• OpenFOAM (Open source Field Operation And Manipulation) is a C++ toolbox for the development of customized numerical solvers, and pre-/post-processing utilities for the solution of continuum mechanics problems, including Computational Fluid Dynamics (CFD).

  • ANSYS HFSS is the industry standard for simulating 3-D full-wave electromagnetic fields. Its gold-standard accuracy, advanced solver and compute technology have made it an essential tool for engineers designing high-frequency and high-speed electronic components.

  • ANSYS Fluent contains the broad physical modeling capabilities needed to model flow, turbulence, heat transfer, and reactions for industrial applications.

  • StarCCM+ is CD-adapco´s newest CFD software product. It uses the well established CFD solver technologies available in STAR-CD, and it employs a new client-server architecture and object oriented user interface to provide a highly integrated and powerful CFD analysis environment to users.

  • CONVERGE is a Computational Fluid Dynamics (CFD) code that completely eliminates the user time needed to generate a mesh through an innovative run-time mesh generation technique.

  • Lumerical simulation tools implement FDTD algorithms.

  • SU2 an open source collection of C++ based software tools for performing Partial Differential Equation (PDE) analysis and solving PDE constrained optimization problems.

  • AVL FIRE is a powerful multi-purpose thermo-fluid software representing the latest generation of 3-D CFD.

  • DSS SIMULIA Abaqus Unified FEA product suite offers powerful and complete solutions for both routine and sophisticated engineering problems covering a vast spectrum of industrial applications.

Weather Modeling and Cartographic Projections

  • WRF (Weather Research and Forecasting) model is a numerical weather prediction system.

  • COAMPS® (Coupled Ocean/Atmosphere Mesoscale Prediction System), developed and run by the Naval Research Laboratory in Monterey, CA, is the numerical model used for wind nowcasts and forecasts.

  • GRIB2 (GRIdded Binary or General Regularly-distributed Information in Binary form) is a common data format commonly used to store weather data.

  • PROJ is a cartographic projections library.

Life Sciences, BioTech and Genomics

  • LAMMPS (Large-scale Atomic/Molecular Massively Parallel Simulator) is a molecular dynamics program that makes use of MPI for parallel communication.

  • SOAPdenovo (Short Oligonucleotide Analysis Package) is a bioinformatics package used for the assembly and analysis of DNA sequences.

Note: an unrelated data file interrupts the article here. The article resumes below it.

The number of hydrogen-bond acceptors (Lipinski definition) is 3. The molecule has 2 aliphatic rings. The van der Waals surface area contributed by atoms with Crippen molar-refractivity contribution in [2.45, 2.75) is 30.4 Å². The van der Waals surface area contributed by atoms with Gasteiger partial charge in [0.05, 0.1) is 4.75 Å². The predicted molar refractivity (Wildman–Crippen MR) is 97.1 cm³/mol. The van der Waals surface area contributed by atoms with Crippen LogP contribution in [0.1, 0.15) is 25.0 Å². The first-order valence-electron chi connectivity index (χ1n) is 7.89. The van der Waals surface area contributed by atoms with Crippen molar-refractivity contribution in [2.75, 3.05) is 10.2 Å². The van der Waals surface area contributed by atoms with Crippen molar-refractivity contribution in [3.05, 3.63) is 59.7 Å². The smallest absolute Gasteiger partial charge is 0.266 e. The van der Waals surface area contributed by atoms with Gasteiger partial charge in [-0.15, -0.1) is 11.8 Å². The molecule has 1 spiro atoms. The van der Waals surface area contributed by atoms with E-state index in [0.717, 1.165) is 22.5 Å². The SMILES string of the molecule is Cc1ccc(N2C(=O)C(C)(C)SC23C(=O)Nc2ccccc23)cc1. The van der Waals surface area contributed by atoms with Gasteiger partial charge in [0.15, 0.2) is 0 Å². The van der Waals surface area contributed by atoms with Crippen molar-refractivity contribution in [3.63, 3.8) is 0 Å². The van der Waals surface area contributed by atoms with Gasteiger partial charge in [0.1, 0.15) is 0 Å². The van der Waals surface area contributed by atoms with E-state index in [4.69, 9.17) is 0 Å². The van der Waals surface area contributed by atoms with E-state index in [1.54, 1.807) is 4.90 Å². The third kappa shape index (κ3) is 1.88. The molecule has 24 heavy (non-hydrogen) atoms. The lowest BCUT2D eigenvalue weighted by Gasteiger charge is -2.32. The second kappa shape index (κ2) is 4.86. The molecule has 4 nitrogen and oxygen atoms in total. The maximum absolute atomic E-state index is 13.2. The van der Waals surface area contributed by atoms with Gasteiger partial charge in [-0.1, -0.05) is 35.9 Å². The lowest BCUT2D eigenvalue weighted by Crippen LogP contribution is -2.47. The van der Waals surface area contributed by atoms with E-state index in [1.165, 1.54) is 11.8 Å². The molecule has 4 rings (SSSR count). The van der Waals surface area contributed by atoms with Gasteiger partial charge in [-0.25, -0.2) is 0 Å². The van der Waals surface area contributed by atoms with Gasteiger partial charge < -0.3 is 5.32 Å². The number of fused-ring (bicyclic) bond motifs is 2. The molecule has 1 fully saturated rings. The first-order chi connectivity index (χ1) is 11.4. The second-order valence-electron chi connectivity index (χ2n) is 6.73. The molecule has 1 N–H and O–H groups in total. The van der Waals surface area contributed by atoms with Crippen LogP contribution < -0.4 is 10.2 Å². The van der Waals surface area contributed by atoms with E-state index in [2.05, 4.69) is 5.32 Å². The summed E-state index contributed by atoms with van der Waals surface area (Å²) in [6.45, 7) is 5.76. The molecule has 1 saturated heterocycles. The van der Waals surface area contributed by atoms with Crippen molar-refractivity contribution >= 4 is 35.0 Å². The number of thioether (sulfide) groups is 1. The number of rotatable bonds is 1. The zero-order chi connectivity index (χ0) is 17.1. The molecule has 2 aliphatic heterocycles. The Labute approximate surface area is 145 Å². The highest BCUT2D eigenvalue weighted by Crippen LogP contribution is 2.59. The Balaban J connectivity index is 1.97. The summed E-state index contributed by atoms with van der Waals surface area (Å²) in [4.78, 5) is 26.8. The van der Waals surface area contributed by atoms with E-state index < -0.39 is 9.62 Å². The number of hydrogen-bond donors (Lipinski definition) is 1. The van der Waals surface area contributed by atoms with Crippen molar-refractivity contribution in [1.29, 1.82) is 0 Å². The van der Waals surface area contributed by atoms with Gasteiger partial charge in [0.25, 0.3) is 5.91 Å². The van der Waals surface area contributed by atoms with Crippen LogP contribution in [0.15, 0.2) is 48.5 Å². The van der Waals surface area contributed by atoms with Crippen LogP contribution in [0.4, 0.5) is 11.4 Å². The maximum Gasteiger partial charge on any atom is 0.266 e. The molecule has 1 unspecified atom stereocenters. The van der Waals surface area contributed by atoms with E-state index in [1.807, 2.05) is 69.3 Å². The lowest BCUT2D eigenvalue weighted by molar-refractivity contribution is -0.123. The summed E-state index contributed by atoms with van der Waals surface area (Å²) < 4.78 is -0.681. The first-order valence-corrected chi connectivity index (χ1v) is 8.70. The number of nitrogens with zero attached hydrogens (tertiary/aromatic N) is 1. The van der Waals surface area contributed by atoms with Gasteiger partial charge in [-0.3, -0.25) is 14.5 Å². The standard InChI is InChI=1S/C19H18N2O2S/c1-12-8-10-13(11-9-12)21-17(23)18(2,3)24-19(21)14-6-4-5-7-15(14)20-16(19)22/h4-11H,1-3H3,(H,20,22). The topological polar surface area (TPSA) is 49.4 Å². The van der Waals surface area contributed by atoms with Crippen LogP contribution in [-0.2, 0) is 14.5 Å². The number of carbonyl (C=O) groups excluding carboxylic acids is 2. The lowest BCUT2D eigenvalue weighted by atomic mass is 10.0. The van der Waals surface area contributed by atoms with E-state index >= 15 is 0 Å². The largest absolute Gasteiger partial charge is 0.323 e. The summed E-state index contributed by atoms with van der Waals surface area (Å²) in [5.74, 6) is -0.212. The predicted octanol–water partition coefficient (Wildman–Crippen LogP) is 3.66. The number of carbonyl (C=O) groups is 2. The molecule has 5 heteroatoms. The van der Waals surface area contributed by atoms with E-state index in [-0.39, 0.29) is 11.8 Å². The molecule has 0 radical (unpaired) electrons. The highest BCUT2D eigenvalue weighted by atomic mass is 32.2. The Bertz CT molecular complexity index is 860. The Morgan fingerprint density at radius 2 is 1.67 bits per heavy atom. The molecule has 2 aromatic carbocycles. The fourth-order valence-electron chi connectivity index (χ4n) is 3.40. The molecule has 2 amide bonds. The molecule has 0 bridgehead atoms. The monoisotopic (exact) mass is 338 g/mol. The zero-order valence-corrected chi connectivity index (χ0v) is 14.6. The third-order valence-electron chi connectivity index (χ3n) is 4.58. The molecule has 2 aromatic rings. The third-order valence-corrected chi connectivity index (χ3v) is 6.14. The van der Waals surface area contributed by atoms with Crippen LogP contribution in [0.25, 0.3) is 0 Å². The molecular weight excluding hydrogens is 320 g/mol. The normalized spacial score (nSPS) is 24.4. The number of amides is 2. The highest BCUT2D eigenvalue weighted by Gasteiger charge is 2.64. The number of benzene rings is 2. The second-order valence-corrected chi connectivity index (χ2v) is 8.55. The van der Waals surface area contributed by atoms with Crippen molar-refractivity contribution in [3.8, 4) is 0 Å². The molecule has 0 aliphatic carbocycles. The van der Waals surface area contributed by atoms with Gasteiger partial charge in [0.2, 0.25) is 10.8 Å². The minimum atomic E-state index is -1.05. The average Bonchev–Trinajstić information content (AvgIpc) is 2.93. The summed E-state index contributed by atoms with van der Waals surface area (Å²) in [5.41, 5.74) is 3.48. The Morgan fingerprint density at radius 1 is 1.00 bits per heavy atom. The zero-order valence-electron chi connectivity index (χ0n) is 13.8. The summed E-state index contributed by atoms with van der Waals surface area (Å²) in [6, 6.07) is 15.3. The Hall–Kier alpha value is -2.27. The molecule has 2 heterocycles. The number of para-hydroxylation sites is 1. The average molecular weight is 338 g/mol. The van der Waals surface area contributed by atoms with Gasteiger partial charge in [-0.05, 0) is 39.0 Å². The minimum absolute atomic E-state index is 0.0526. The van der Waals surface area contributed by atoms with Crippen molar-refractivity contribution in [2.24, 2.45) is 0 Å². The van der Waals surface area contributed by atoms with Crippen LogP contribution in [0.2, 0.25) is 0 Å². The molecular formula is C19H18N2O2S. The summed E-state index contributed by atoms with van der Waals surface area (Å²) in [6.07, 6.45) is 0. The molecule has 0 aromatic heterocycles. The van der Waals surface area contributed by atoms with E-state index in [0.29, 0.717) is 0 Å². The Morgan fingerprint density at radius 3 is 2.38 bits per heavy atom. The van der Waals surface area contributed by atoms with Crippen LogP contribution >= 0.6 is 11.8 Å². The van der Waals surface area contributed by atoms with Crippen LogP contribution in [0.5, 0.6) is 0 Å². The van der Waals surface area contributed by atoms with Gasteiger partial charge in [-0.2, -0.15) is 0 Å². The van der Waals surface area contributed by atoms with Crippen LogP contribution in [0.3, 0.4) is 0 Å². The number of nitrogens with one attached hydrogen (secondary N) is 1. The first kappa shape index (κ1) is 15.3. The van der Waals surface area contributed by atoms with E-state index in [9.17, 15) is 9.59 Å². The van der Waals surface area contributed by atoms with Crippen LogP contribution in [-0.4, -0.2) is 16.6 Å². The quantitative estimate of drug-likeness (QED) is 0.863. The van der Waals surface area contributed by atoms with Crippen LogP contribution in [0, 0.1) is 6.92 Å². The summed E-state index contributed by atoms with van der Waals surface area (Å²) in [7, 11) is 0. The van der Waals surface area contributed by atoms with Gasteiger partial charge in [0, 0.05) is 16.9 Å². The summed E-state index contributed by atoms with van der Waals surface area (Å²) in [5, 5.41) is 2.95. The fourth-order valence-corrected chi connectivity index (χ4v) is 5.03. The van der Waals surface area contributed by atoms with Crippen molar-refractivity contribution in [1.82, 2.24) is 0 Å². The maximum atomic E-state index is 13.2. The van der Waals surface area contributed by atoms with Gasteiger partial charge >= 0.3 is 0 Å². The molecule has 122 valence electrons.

• ABySS (Assembly By Short Sequences) is a de novo, parallel, paired-end sequence assembler that is designed for short reads.

  • LifeScope is genomic analysis software for SOLiD next-generation sequencing

  • BioPerl is a collection of Perl modules that facilitate the development of Perl scripts for bioinformatics applications.

  • Bowtie is an ultrafast, memory-efficient short read aligner for short DNA sequences.

  • Burrows-Wheeler Aligner (BWA) is a software package for mapping low-divergent sequences against a large reference genome, such as the human genome.

  • Celera Assembler is a de novo Whole-Genome Shotgun (WGS) DNA sequence assembler.

  • GATK (Genome Analysis ToolKit) is a software package developed at the Broad Institute to analyze next-generation re-sequencing data.

  • HMMR is used for searching sequence databases for homologs of protein sequences, and for making protein sequence alignments. It implements methods using probabilistic models called profile Hidden Markov Models (HMMs).

  • BLAST is a bioinformatics algorithm for comparing primary biological sequence information, such as the amino-acid sequences of different proteins or the nucleotides of DNA sequences. A BLAST search enables a researcher to compare a query sequence with a library or database of sequences, and identify library sequences that resemble the query sequence above a certain threshold.

  • mpiBLAST is a freely available, open source, parallel implementation of NCBI BLAST.

  • NAMD is a parallel molecular dynamics code designed for high-performance simulation of large biomolecular systems

  • Picard comprises Java-based command-line utilities that manipulate SAM files, and a Java API (SAM-JDK) for creating new programs that read and write SAM files. Both SAM text and SAM binary (BAM) formats are supported.

  • SAMtools (Sequence Alignment/Map) tools format is a generic format for storing large nucleotide sequence alignments.

  • Velvet is a sequence assembler for very short reads.

  • VMD is a molecular visualization program for displaying, animating, and analyzing large biomolecular systems using 3-D graphics and built-in scripting.

General Science Applications & Libraries